Variety is the Spice of Life
We stumbled across a blog back in October before we left that mentioned Buenos Aires’ reputation for “underground” or “closed-door” restaurants. These are places that would often times be operated out of someone’s house. Perhaps it was member-only or you needed a recommendation from someone who had eaten there or knew the operators. Some you merely needed a reservation and had to pre-pay a deposit. This type of dining scene is tightly regulated in the states, especially in Chicago. Many cities battle with how to govern new food services such as food trucks let alone someone running a 20-seat restaurant out of their living room. The biggest concern in the U.S. from what I could read while doing research was the lack of health and safety oversight for these places and as such they were not legally permitted to operate. Well, here in Buenos Aires they don’t (appear to) have those concerns.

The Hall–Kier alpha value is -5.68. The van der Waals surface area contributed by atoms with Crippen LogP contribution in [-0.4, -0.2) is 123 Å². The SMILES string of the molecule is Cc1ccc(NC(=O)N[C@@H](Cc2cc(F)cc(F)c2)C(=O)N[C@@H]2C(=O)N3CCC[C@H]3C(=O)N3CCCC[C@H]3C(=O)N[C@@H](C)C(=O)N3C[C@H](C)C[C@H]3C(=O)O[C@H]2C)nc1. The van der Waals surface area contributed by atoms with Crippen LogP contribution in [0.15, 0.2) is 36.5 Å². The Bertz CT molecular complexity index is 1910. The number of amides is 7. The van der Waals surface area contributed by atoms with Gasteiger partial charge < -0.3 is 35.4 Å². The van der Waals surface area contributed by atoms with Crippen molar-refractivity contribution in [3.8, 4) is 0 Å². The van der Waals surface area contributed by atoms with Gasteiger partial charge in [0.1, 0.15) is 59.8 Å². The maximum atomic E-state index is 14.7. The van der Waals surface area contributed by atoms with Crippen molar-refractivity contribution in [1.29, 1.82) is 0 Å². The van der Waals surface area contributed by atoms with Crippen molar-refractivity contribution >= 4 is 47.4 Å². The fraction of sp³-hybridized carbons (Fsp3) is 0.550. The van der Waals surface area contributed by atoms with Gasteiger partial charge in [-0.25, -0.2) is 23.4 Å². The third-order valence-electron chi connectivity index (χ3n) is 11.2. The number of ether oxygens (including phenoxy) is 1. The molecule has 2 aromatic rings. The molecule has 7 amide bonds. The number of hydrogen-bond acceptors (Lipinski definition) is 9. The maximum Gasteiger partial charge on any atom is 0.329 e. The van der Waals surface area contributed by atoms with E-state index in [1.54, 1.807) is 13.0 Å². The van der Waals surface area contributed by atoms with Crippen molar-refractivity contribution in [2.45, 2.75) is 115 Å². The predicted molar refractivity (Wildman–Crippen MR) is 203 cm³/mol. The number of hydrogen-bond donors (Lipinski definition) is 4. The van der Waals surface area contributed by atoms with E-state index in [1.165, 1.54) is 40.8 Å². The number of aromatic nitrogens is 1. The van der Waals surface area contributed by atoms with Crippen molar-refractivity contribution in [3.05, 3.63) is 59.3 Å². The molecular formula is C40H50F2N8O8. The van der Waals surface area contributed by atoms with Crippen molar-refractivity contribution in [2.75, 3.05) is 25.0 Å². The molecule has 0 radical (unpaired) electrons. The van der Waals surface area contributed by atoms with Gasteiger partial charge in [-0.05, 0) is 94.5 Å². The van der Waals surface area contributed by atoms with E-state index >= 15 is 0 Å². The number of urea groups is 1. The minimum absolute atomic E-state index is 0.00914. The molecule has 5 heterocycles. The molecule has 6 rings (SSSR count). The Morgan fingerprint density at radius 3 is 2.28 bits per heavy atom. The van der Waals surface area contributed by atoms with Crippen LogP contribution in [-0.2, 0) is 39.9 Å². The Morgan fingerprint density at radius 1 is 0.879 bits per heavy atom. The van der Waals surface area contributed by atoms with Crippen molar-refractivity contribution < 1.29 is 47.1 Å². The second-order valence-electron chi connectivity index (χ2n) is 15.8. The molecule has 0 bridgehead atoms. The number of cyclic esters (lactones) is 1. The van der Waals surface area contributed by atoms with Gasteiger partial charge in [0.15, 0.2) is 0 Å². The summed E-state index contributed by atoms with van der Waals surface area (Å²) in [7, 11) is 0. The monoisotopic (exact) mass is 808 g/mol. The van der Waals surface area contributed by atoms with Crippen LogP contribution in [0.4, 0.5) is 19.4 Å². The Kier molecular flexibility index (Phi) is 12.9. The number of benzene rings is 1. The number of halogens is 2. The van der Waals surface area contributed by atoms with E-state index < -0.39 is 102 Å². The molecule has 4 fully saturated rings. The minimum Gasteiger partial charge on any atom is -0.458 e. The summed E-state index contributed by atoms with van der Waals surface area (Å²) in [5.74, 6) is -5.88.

A little over a week before we arrived we went back and re-read the blog. I was just as excited as I remember. Most of the places were serving multi-course tasting menus with wine pairings. This was going to be such a pleasant change of pace for us. We were missing a unique dining experience like this.
Since we began telling people about our trip to South America we kept hearing things like “oh my god – the steaks in Argentina!” And “the food is really amazing and super cheap.” I hate to admit this, but the food and the prices have been very underwhelming. I think that is part of the blessing and a curse of living in or around a big city like Chicago or New York (or L.A. or San Francisco). It’s awesome because you can get unbelievable food from every corner of the earth anytime you want. But it sort of ruins it for the times (for me at least) when you are spending several weeks or months in foreign countries because really…the food is not much, if any, better. And the variety isn’t even close.